We are at a crucial juncture, however. Games activity has been suspended since March and everyone has had time to reflect on where we are at. People know what is at stake, and understand how tenuous things are. The value of the club has been seen in communities up and down the island.
We have all seen county managers explain how clubs should come first now, and yet some are still calling training sessions multiple times per week. There will be situations where players get flogged the same week as county championship games, and even county finals. There is nothing surer.
This past weekend on The Sunday Game, Michael Duignan — now chairman of Offaly GAA — called on the GAA and GPA to show more leadership.
Gaelic Players Association chief executive Paul Flynn is on the Covid Advisory Committee that stated there will be no inter-county training permitted until September 14, but this week a GPA survey returned one of four core principles as “any inter-county training session organised before September 14 must be covered by the GAA Injury Benefit Scheme”. There is an alarming disconnect here.
This is why the CPA has had to be formed, because grassroots issues have not been satisfactorily addressed. Should the GPA ever want support across the entirety of the game, they must show leadership that works for more than the elite level. As a club player, I want fewer funds going to an organisation that I feel is not serving the game as a whole, and let that money filter down to club projects instead.
The GPA would be celebrated if they changed course right now, at this very moment, but it doesn’t feel as though this will happen.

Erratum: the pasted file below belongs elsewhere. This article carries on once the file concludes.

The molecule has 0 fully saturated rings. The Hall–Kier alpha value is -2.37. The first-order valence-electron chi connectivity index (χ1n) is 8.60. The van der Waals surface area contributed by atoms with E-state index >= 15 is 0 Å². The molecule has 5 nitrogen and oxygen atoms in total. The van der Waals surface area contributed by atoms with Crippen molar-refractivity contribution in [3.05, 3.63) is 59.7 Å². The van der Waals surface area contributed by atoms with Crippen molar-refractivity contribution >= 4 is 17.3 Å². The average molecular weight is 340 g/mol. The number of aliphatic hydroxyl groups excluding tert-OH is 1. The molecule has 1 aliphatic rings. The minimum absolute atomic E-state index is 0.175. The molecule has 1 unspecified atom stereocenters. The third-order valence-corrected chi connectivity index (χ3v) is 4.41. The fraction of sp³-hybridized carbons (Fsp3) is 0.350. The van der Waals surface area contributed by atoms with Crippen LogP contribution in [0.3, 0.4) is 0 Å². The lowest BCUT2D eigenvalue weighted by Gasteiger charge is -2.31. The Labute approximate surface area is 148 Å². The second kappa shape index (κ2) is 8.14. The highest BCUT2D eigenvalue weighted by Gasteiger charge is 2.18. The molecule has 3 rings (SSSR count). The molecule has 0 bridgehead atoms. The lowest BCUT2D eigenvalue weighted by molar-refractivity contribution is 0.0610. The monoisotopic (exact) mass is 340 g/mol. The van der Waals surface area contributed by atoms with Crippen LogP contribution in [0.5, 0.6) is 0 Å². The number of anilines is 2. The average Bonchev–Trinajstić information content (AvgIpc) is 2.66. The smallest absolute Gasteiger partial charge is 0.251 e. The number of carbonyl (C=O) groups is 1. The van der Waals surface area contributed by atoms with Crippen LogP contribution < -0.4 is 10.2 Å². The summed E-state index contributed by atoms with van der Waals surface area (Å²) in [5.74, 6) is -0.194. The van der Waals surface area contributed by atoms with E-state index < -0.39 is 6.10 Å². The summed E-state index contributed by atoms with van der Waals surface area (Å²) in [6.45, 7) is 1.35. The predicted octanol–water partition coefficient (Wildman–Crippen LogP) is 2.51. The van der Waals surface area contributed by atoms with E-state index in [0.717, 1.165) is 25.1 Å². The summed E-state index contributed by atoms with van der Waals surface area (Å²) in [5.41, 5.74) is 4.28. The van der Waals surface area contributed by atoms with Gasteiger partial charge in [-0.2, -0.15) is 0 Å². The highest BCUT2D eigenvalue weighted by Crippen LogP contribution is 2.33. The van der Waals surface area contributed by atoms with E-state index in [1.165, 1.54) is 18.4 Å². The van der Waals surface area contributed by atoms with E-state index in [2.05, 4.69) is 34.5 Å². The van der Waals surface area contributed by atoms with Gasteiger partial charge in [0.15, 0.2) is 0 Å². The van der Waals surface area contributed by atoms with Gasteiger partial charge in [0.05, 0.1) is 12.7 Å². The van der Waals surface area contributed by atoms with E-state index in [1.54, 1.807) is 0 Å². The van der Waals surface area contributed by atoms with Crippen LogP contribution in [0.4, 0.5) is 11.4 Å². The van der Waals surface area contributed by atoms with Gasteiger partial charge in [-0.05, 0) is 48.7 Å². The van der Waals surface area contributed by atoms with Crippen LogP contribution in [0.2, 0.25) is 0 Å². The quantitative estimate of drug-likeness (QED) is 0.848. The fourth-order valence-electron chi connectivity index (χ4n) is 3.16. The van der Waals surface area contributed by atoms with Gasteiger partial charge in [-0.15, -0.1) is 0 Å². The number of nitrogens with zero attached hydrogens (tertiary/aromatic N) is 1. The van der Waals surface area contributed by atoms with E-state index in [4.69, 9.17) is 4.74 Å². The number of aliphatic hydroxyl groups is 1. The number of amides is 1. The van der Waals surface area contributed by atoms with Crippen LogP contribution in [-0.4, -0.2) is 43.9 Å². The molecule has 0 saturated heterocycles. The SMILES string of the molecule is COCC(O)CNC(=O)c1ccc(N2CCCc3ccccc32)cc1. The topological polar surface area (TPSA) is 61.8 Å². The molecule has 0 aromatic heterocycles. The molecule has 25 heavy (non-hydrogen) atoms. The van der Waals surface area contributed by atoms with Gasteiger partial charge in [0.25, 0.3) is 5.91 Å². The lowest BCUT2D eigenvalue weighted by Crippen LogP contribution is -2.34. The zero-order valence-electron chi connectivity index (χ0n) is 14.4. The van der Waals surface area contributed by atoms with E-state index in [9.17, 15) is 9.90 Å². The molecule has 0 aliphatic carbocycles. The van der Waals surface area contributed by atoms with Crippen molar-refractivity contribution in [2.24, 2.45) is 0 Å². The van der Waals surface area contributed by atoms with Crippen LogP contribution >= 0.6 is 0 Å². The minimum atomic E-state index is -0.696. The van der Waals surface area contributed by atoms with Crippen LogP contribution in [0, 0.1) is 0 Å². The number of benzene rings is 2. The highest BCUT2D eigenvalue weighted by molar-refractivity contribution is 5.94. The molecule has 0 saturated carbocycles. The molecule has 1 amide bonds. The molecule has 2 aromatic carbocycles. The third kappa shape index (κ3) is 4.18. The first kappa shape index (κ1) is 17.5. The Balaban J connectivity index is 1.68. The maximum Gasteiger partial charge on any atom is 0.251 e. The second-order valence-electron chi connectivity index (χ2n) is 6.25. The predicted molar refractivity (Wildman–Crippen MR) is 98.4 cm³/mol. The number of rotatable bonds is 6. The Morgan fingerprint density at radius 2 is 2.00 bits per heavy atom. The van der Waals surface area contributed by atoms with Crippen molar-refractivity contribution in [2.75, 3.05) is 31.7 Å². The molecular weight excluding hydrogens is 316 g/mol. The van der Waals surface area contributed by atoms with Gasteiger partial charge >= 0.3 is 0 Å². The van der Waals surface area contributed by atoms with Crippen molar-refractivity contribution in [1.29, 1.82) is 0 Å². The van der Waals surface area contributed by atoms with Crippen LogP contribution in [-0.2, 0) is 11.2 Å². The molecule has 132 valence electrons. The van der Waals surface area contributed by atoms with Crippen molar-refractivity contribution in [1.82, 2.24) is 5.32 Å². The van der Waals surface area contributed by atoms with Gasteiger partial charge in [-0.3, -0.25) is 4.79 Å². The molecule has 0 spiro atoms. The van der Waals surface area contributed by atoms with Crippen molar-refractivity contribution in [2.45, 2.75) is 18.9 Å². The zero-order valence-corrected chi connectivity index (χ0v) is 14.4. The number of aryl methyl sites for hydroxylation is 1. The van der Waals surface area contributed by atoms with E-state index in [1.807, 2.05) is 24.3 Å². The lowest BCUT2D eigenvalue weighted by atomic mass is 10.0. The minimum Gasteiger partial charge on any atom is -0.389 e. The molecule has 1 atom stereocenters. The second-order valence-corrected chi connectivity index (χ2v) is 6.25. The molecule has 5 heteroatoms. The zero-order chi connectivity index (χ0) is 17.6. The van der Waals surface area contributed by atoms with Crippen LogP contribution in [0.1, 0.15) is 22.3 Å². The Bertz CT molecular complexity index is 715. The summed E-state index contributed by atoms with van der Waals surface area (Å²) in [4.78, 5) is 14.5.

So it must come back to players: the most high-profile influencers who can push for change. Players from a vast swathe of counties know each other on a personal level through college, commercial events, and everything in between. Should they choose to, they can stand together across the board. A few phone calls, a WhatsApp group, a joint statement… you get the gist.
Perhaps if even one county panel organised a protest at this club v county debacle, others would follow. If the Galway hurlers could oust a manager just a few years ago, and the Clare hurlers release a statement against their own county board last winter, and if there are many more examples of standing up in GAA codes both male and female, then it can be done.
The public will back them to the hilt, and no manager will dare drop them all. The fantasy of the all-powerful inter-county manager will be exposed for good.
People will not say of players that “this lad is getting a bit big for his boots” or be snide (and it’s the same for the camogie and ladies football) because the issue is too far-reaching and means so much to so many.
History will look favourably on those who drive the change. Without it, clubs are left to circle the drain.
In the video above, Shane Stapleton and Michael Verney will both train on GAA grounds with their respective clubs on Wednesday evening, and talk about their thoughts on this. The discussion also looks at the leadership in the GAA as county managers look for player access long before the September 14 date of return.